In the 1950s and 1960s, more Triumph motorcycles were sold in the United States than anywhere else.
After all, who didn’t want the bike that Marlon Brando rode in “The Wild One”? And who could forget Steve McQueen, in “The Great Escape,” trying to do just that on a Triumph Bonneville?
Despite a cult following, the brand ran into financial problems and was liquidated in the early 1980s. British real estate developer John Bloor, at first looking to buy the factory’s land, instead purchased the company’s assets to re-establish Triumph. In 1994 the company opened its North American headquarters in Peachtree City.
The office in 2002 moved west a few miles to Newnan.
Today, with overall motorcycle sales down, Triumph is boosting sales and gaining market share. Helping lead the comeback from the Newnan office is Mark Kennedy, Triumph’s North American CEO, who started on the assembly line and was one of the resurrected company’s first employees.
Growing up in England, Kennedy knew the keys to success: drop out of school and get a job.
At 15, Kennedy was working on an assembly line and racing motorcycles. “My whole family was working class,” he said. “The way to make money was to get a job. School wasn’t a means for success. My teachers would be very surprised.”
But he had two passions: racing motorcycles and British automobile manufacturing. Bloor moved the Triumph factory from Kennedy’s hometown of Coventry to Hinckley, and Kennedy went to work at Triumph Motorcycles Limited.
“We were small in numbers but had the excitement of trying to bring this brand back,” he said. “I would ask a lot of questions, like ‘How many of these bikes do we have to make until we make a profit?’ Looking back, it may seem like I was trying to get ahead or suck up to the boss. But I wasn’t. I really wanted to know.”
The first modern line of Triumph motorcycles was introduced in 1990. While Triumph was coming into its own, so was Kennedy. His enthusiasm, work ethic and curiosity got noticed and he soon became the supervisor. After two years he was promoted to quality manager.
With its products becoming successful, Triumph re-established its distributor and dealer networks, first in Germany and France, followed by Italy, Scandinavia, the Benelux union of Belgium, the Netherlands and Luxembourg, and Japan. Kennedy was named president of the French operation, though he didn’t speak French.
“Well, you really have to learn how to communicate when you don’t speak the same language as your employees,” said Kennedy.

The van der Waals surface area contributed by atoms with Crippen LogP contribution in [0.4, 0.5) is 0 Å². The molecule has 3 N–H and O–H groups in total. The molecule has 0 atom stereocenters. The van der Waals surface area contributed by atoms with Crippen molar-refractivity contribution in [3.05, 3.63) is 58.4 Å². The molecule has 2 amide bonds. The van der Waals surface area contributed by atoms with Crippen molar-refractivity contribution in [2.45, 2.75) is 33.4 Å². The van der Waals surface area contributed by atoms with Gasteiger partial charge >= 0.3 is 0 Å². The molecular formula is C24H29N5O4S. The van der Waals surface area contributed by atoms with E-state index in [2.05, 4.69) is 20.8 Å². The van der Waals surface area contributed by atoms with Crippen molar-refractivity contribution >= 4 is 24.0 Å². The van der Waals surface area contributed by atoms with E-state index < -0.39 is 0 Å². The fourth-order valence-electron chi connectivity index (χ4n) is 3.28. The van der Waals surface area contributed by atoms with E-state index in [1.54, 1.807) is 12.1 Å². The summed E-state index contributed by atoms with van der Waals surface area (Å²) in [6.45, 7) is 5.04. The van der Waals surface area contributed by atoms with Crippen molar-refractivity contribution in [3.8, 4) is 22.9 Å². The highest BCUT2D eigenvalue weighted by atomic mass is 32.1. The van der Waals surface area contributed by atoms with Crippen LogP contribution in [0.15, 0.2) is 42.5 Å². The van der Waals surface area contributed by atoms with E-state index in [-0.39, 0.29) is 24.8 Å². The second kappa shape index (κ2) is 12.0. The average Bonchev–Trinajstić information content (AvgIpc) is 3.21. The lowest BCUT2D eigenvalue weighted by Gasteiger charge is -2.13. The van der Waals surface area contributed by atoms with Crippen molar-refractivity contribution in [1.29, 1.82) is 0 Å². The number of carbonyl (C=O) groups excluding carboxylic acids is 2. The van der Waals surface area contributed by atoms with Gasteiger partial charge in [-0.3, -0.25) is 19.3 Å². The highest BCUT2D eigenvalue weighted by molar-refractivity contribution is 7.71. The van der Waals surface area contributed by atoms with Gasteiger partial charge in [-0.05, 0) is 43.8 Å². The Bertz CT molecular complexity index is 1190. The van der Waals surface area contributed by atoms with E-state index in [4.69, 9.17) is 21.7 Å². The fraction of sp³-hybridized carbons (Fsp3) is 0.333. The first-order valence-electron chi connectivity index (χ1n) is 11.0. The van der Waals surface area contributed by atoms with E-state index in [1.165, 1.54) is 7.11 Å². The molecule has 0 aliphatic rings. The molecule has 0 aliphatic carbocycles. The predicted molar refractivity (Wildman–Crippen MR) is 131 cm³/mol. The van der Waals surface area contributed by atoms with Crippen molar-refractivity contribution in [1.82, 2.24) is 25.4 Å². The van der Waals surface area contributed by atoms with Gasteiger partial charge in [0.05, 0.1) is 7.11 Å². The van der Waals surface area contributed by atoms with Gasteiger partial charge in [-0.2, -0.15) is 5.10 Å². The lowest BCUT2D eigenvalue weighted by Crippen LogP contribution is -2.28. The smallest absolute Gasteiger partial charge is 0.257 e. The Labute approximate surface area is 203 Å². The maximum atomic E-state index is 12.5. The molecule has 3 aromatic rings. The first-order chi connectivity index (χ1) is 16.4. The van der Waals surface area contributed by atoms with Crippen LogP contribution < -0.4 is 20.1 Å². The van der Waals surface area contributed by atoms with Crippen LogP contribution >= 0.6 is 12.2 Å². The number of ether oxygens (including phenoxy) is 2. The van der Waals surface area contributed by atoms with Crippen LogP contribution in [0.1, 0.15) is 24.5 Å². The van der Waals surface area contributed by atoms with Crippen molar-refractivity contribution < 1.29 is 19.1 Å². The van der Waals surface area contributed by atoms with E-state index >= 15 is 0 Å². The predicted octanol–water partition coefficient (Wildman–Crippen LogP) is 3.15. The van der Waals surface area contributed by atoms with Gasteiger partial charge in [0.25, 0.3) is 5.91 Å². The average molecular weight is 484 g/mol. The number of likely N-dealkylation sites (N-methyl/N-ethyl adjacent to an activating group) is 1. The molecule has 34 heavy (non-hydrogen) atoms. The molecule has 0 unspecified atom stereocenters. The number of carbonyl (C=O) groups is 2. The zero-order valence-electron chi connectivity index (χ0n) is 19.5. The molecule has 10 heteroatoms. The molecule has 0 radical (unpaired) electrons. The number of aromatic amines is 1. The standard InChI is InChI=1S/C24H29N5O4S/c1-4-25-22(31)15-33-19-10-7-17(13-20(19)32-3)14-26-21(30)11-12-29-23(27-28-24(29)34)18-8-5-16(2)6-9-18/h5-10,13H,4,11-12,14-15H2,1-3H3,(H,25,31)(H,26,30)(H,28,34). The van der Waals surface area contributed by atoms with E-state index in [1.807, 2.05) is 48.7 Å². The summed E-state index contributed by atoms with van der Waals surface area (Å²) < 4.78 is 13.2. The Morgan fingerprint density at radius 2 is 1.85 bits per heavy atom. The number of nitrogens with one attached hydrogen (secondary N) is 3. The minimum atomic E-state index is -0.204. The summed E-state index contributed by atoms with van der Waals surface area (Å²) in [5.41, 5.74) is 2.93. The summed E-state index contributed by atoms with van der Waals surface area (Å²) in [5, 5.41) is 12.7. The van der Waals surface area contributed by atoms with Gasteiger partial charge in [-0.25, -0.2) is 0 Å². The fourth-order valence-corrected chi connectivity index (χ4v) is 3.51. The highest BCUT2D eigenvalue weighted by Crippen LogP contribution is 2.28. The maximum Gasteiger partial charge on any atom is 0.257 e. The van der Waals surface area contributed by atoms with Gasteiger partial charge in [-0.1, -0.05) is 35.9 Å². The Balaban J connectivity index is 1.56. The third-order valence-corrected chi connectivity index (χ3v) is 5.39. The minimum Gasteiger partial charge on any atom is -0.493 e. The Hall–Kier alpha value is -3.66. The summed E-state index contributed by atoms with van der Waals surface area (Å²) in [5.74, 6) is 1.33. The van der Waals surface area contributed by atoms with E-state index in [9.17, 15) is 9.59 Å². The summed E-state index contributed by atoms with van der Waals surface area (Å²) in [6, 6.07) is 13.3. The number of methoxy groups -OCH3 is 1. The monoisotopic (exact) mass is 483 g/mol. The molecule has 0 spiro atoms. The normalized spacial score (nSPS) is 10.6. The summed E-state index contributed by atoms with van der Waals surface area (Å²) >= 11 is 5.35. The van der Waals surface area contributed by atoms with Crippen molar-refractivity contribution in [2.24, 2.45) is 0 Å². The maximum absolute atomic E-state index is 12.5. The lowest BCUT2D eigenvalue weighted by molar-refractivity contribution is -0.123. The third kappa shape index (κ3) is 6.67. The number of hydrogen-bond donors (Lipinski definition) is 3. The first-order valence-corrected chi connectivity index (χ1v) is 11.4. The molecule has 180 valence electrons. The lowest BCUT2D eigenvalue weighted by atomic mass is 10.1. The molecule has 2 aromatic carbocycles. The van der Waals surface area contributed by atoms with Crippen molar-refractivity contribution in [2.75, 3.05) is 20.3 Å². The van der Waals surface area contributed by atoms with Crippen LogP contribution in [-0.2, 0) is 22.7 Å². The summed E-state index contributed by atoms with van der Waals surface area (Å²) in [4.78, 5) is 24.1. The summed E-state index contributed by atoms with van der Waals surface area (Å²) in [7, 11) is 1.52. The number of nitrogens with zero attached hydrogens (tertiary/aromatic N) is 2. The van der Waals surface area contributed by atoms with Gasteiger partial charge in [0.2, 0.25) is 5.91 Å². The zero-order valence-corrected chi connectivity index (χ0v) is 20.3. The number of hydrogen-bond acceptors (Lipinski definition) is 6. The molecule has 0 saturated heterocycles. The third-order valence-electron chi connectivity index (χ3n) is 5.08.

Triumph offers three categories of motorcycle: sport, cruiser and its Modern Classic line. Sport motorcycles are high-powered and lightweight with exceptional handling. Cruisers offer a more relaxed riding position and are heavily favored by Americans. Triumph’s Modern Classic range includes the iconic Bonneville, which blends modern design and technology with a classic motorcycle look.
The sport bike market attracts a younger demographic, typically in their 20s and early 30s, while the cruiser and Modern Classic motorcycles are favored by more mature riders who go from their late 20s through to their 60s.
“We do not compete against Harley-Davidson,” Kennedy said. “Harleys, to those who ride them, represent more than a motorcycle, it’s a lifestyle. It’s very hard to get them to try any other brand. We have much more success taking away from Ducati or Honda.”
Triumph has gained market share in the U.S. each year for the past five years, according to the Irvine, Calif.-based Motorcycle Industry Council. Sales increased 5.49 percent in December 2009 over December 2008; most manufacturers reported double-digit decreases. Canada boasts a yearlong sales increase of more than 20 percent from 2008 to 2009.
The company introduces two new models yearly as well as updates its current line. Last summer the company introduced a 1600 cc parallel twin Thunderbird, which earned several “Best Cruiser” accolades from trade magazines. Sales are reported as strong but Triumph did not disclose numbers.
An important aspect of its sales is accessories, both for the bike and rider. The company has licensing agreements with the Brando and McQueen estates.
Neal Pascale, editor of Powersports Business, said Triumph has done well, particularly in the cruiser market. The challenge is that, for most people, a motorcycle is “more of a ‘want’ product” than a need,” he said. “Triumph is one of the most iconic brands in the industry. They are building bikes and people are liking what they see, especially in the U.S.”
Pascale calls Kennedy a “real unique, real person. I’ve been to the manufacturing plant with him and he just walks up to the workers and talks with them like you would over a drink or dinner. You don’t see too much of that.”
Kennedy is establishing a dealer network and increasing marketing on a national level. He’s about to become a father and fears his British accent is showing signs of a drawl thanks to his Alabama-bred fiancee. He oversees a staff of about 40 people who handle sales and marketing, dealer development and support, along with accounting, legal, and human resources matters.
Meanwhile, Triumphs are making their ways back into movies. Tom Cruise rode Triumphs in the “Mission Impossible” franchise, as did Matthew McConaughey in “How to Lose a Guy in 10 Days.”
Maybe not McQueen or Brando, but it’s a start.
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